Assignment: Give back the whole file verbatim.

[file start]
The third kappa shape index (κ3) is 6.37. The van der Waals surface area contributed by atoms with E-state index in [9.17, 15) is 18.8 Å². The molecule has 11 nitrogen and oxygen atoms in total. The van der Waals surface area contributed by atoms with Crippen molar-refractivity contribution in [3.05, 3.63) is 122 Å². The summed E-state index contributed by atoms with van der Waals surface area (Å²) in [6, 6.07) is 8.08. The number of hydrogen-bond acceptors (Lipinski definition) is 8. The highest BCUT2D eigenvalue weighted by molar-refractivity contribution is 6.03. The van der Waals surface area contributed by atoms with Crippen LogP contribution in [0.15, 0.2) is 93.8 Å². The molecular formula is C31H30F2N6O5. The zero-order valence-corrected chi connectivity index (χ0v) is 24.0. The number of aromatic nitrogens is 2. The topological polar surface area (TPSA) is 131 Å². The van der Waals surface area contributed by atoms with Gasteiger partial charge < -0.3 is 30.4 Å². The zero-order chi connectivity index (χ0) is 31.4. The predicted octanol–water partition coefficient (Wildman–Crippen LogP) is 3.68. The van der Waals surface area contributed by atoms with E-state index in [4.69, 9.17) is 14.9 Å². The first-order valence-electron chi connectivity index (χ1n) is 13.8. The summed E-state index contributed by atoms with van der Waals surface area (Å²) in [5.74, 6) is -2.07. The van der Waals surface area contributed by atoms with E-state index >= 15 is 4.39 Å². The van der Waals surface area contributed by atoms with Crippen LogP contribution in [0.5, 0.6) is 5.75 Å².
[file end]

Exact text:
The third kappa shape index (κ3) is 6.37. The van der Waals surface area contributed by atoms with E-state index in [9.17, 15) is 18.8 Å². The molecule has 11 nitrogen and oxygen atoms in total. The van der Waals surface area contributed by atoms with Crippen molar-refractivity contribution in [3.05, 3.63) is 122 Å². The summed E-state index contributed by atoms with van der Waals surface area (Å²) in [6, 6.07) is 8.08. The number of hydrogen-bond acceptors (Lipinski definition) is 8. The highest BCUT2D eigenvalue weighted by molar-refractivity contribution is 6.03. The van der Waals surface area contributed by atoms with Crippen LogP contribution in [0.15, 0.2) is 93.8 Å². The molecular formula is C31H30F2N6O5. The zero-order valence-corrected chi connectivity index (χ0v) is 24.0. The number of aromatic nitrogens is 2. The topological polar surface area (TPSA) is 131 Å². The van der Waals surface area contributed by atoms with Gasteiger partial charge < -0.3 is 30.4 Å². The zero-order chi connectivity index (χ0) is 31.4. The predicted octanol–water partition coefficient (Wildman–Crippen LogP) is 3.68. The van der Waals surface area contributed by atoms with E-state index in [4.69, 9.17) is 14.9 Å². The first-order valence-electron chi connectivity index (χ1n) is 13.8. The summed E-state index contributed by atoms with van der Waals surface area (Å²) in [5.74, 6) is -2.07. The van der Waals surface area contributed by atoms with E-state index >= 15 is 4.39 Å². The van der Waals surface area contributed by atoms with Crippen LogP contribution in [0.5, 0.6) is 5.75 Å².